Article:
Are we using inclusive language and imagery?

Buddha said that words have the power to both destroy and heal. Today, this is truer than ever. Particularly for companies that are called to hold a certain standing in society.

There are no wrong words. There is -however the incorrect usage of words. Language is living and it can be adjusted to respond to the practical needs of communication in a more effective and fluid way. It can also be a vehicle for matters of ethics and identity. It is important to define linguistic limits as well as to ensure these limits do not become a labyrinth with no way out.

The use of inclusive language requires an open mind, flexibility and continuous learning of the language to respect and connect with those around us. Writing and speaking in an inclusive way is a choice, but one based on communicative values that transform the way we think before the way we express ourselves in written or spoken words. Having a strong grasp of the language not only allows us to communicate better in general but also to use the more inclusive vocabulary available and avoid getting caught up in slashes and asterisks, which are simple but sometimes superficial solutions.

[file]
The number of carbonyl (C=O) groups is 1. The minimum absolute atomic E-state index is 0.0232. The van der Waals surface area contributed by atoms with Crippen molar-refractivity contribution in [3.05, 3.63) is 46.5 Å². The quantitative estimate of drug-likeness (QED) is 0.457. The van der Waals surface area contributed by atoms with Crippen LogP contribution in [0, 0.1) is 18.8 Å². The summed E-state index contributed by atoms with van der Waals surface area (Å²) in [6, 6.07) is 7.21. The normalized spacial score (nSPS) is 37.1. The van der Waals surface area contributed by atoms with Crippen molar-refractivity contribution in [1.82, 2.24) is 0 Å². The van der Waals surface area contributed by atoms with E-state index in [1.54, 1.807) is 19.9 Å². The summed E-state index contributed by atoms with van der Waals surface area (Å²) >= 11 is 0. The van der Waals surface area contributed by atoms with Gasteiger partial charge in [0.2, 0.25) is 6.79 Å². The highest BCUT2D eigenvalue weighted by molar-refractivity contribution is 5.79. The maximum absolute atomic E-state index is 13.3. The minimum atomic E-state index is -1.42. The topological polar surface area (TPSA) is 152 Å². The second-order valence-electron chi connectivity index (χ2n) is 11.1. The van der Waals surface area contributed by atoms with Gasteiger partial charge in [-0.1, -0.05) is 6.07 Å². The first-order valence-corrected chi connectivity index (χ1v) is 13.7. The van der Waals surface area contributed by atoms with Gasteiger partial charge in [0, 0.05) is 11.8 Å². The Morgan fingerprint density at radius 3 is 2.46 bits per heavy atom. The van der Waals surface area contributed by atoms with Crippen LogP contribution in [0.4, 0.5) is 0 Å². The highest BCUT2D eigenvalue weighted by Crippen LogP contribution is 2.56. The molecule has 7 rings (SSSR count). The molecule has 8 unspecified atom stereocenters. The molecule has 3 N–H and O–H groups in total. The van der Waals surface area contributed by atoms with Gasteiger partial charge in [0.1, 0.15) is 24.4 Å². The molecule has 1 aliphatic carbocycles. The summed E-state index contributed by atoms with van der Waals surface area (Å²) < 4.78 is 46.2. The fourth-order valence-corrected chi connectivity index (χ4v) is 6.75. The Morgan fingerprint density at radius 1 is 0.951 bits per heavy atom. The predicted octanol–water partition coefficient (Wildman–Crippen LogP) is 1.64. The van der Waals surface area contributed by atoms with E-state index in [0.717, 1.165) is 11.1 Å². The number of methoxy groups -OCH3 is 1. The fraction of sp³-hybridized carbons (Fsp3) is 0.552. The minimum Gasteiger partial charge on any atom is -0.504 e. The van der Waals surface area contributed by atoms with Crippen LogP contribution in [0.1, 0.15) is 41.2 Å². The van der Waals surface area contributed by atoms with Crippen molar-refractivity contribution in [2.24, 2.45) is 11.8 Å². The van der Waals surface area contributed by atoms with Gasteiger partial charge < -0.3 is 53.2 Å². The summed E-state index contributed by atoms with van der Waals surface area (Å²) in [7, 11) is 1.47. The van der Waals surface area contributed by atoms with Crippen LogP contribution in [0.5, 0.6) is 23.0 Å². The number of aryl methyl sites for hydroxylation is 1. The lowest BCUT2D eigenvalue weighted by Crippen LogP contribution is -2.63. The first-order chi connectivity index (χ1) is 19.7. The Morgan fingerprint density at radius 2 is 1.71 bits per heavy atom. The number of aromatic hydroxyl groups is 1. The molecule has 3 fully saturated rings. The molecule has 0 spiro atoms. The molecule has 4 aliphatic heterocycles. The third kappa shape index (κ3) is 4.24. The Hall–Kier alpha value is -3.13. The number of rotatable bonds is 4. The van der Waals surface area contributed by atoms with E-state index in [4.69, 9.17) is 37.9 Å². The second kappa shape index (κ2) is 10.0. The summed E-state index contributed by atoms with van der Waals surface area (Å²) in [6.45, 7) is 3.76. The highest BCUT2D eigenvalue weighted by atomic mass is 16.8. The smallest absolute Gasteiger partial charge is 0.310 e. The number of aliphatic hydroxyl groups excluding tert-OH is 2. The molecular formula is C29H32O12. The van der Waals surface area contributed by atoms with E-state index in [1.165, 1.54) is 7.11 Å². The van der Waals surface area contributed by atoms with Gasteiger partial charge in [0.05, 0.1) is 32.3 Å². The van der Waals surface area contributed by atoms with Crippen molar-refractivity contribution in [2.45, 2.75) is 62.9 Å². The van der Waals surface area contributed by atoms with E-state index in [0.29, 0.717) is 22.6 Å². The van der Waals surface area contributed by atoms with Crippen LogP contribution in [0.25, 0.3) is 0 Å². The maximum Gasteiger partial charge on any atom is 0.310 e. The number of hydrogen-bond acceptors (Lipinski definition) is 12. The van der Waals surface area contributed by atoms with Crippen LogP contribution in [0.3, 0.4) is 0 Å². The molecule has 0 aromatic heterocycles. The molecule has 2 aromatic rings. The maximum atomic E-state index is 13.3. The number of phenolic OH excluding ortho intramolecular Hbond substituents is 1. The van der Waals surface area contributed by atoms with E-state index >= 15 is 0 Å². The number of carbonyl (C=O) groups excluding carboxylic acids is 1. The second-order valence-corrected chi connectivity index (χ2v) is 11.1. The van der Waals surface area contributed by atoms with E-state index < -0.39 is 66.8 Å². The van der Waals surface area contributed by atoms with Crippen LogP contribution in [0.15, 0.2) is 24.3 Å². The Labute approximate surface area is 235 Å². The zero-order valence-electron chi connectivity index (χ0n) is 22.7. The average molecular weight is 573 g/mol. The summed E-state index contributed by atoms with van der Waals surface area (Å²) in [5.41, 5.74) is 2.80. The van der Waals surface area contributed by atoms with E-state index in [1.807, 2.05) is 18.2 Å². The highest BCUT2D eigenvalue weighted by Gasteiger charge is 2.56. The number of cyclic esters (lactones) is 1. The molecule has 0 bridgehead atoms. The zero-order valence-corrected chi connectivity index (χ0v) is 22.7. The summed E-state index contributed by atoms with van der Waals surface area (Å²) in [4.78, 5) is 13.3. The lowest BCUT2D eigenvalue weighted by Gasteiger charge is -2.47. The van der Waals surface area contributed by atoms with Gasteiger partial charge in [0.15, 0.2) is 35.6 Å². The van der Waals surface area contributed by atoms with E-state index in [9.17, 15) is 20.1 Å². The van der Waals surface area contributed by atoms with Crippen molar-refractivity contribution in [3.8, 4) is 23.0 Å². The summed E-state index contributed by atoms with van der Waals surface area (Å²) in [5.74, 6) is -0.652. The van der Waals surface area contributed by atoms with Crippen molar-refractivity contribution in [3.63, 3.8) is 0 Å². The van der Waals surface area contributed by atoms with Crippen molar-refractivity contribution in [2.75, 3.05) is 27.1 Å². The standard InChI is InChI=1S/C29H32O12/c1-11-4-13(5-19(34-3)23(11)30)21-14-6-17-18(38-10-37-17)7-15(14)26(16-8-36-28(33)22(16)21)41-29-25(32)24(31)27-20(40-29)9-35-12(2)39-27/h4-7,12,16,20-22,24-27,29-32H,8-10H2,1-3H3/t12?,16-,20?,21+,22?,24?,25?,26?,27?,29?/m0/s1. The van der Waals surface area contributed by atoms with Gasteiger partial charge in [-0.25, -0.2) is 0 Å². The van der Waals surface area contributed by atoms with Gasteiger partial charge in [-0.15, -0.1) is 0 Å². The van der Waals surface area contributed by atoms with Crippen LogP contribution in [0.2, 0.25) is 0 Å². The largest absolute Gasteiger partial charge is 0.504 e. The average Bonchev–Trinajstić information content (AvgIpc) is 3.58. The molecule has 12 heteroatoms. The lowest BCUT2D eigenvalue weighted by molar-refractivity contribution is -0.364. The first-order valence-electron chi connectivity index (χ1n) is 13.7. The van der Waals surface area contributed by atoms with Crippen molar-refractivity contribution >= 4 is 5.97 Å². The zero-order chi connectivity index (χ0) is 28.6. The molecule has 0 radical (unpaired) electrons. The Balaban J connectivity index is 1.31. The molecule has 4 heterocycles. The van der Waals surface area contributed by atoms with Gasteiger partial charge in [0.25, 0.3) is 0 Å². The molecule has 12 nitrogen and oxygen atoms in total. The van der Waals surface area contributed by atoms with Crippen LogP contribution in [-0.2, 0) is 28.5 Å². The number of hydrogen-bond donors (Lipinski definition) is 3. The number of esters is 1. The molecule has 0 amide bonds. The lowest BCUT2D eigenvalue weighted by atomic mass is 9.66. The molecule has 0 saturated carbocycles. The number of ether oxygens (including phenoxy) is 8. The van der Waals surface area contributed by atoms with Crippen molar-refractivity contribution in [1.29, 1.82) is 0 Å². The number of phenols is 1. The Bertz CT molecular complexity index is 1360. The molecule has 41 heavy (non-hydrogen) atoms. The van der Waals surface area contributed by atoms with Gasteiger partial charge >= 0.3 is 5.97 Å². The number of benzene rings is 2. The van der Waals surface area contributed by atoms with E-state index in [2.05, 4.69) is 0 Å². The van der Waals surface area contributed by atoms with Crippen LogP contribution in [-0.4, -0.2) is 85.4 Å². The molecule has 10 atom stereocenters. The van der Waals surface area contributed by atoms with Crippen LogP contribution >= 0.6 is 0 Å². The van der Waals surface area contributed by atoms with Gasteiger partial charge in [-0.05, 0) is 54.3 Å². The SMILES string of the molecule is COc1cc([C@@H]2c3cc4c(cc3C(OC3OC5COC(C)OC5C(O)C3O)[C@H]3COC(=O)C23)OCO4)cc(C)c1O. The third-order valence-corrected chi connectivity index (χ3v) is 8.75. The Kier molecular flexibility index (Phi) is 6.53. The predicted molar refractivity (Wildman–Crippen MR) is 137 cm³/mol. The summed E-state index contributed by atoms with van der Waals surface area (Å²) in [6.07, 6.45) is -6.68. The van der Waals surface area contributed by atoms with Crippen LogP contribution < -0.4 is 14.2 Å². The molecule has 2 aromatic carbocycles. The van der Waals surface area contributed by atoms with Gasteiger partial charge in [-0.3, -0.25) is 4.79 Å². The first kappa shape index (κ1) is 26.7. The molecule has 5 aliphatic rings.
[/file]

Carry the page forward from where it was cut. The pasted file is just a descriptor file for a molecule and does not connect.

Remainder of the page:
This is true for written and spoken language. How often do we hear a joke with hidden prejudice we are so used to we don’t even notice it? Language can help create worlds, but we must remember that there is inequality in things, like denied rights, discrimination, gender gaps and everyday stereotypes. Language is, more often than not, a symptom, a topical manifestation of deeper social and political disfunction. The words we choose to use shape our thoughts and the world around us.


Images are as powerful as words. In an image society, visually representing the concept of inclusion and respect for differences has the same value as choosing the best word to use. Creating a visually inclusive design concept means reevaluating the images, icons and colours we rely on and understanding how all these elements might embrace or exclude users.

Photos, illustrations and the general aesthetic are the first thing people notice. Choosing photos and images of people who don’t seem real or who represent only a small part of the audience can have an unattractive effect on someone, and be distancing more than inviting. In the past decade, the internet has catapulted cultural awareness to unprecedented levels. By pushing for diversity of content, we can strive to become a society that recognises the smallest nuances as a natural part of our collective whole.

When people feel represented, they see themselves as part of the identity and values of a company. Stock images that are often used in corporate communications are design shortcuts, but this doesn’t mean you can’t do your best to choose them carefully and sensitively. Even a poorly chosen stock image has the power to damage the credibility of a brand.

Concetta Cardamone
Sustainability & Communications Consultant

ISSUE 2 – 2022 Lundquist Quarterly (International Edition)

Or write to:

“How easy is it to recognise verbal and visual clichés that we use instinctively every day?”